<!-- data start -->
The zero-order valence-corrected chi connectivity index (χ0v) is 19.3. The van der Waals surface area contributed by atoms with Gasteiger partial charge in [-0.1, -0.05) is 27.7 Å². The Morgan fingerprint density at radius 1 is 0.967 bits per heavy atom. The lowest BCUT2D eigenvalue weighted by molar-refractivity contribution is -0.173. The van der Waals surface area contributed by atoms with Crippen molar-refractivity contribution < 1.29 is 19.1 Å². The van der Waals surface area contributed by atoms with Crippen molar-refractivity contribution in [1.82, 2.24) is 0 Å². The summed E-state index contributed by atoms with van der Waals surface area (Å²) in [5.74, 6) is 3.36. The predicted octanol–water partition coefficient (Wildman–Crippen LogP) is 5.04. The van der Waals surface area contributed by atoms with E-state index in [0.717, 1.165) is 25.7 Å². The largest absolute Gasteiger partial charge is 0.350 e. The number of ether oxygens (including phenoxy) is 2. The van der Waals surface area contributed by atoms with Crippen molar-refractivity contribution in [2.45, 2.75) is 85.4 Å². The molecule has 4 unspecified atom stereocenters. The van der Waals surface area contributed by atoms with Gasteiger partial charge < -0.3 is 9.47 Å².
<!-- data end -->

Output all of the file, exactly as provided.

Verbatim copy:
The zero-order valence-corrected chi connectivity index (χ0v) is 19.3. The van der Waals surface area contributed by atoms with Gasteiger partial charge in [-0.1, -0.05) is 27.7 Å². The Morgan fingerprint density at radius 1 is 0.967 bits per heavy atom. The lowest BCUT2D eigenvalue weighted by molar-refractivity contribution is -0.173. The van der Waals surface area contributed by atoms with Crippen molar-refractivity contribution < 1.29 is 19.1 Å². The van der Waals surface area contributed by atoms with Crippen molar-refractivity contribution in [1.82, 2.24) is 0 Å². The summed E-state index contributed by atoms with van der Waals surface area (Å²) in [5.74, 6) is 3.36. The predicted octanol–water partition coefficient (Wildman–Crippen LogP) is 5.04. The van der Waals surface area contributed by atoms with E-state index in [0.717, 1.165) is 25.7 Å². The largest absolute Gasteiger partial charge is 0.350 e. The number of ether oxygens (including phenoxy) is 2. The van der Waals surface area contributed by atoms with Crippen molar-refractivity contribution in [2.45, 2.75) is 85.4 Å². The molecule has 4 unspecified atom stereocenters. The van der Waals surface area contributed by atoms with Gasteiger partial charge < -0.3 is 9.47 Å².